It’s a rare day that I get on my horse without some kind of goal in mind. Even if it looks like I’m just cantering around in big, lazy circles, there’s something I’m focusing on there: am I sitting evenly in the saddle? Can I get Murray to relax his back even more? Am I riding a round circle and planning the next quarter appropriately? How well can I give Murray space to stretch and come back to me, and how does he respond to it? To say I’m obsessed with setting goals is partially true: I both like the tangible achievement that setting a goal gives me for daily, weekly, or monthly work, and I know that they are the stepping stones to getting where I want to be.
In the beginning, goal setting was so easy. For example, when Murray was four, between each week’s jump lesson he completely forgot what he was supposed to do with those colored sticks. So every time I got on him I would trot and then canter over a few small cross rails. The daily, short-term goal was simple: trot up to and over the fence without running out, balking, or stopping. The long term goal was to improve Murray’s confidence over fences. I achieved my short term goal every day, and in a matter of months it was clear that we could check the longer term goal off the list too.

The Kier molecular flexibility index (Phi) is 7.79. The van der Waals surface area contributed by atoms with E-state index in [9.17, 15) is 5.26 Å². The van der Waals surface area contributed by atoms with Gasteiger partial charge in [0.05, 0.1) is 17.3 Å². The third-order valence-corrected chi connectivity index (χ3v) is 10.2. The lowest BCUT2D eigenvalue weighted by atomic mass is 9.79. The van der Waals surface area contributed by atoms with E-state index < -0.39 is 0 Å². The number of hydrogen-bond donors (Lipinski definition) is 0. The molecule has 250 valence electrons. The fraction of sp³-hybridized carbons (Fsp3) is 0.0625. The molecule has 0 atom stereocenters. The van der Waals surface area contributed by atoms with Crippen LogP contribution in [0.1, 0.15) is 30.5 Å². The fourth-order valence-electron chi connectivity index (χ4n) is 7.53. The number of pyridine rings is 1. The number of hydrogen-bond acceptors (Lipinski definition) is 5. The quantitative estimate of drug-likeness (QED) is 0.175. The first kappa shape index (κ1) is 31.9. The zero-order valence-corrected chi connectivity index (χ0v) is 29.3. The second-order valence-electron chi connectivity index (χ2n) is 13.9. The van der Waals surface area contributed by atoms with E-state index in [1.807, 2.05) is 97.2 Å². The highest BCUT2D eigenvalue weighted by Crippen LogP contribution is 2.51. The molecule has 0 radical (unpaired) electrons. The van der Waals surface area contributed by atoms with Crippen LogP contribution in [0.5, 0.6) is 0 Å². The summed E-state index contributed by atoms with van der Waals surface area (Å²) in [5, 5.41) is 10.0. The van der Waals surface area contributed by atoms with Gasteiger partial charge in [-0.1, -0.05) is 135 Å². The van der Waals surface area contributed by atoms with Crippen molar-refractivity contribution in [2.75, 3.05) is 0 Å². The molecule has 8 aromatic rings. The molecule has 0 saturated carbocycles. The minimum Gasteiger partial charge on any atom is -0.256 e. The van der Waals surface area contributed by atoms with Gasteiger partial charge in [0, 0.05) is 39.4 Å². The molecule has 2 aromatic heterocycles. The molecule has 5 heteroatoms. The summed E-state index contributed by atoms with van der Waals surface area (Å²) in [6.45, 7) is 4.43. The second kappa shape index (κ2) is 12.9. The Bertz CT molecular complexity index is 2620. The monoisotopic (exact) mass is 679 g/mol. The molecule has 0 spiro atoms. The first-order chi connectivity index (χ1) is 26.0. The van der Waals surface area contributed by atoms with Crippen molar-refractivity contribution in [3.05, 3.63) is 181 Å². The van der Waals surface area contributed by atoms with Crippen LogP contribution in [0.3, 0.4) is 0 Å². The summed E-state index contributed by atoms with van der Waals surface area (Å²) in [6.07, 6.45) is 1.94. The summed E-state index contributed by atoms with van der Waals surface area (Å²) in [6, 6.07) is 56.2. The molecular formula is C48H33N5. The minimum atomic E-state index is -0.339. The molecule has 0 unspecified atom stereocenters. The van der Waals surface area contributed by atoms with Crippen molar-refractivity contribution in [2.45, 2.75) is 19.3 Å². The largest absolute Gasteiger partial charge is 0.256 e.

A slightly more complex example: relaxing over his back was (and is!!) a clear challenge for Murray, but the pathway there was pretty clear. First he needed to understand how to lower his neck and stretch out his spine, second he needed to keep pushing from behind while doing that, and then he needed to figure out how to keep doing that for more than a step or two. Once we had established a way to get Murray to stretch down a little, then it was a challenge of getting him to stretch both more and for longer. One ride at a time I first aimed for him to stretch down for a quarter circle, a half circle, a full circle. When he was comfortable, I asked for a little more stretch for a quarter circle, a half circle, a full circle.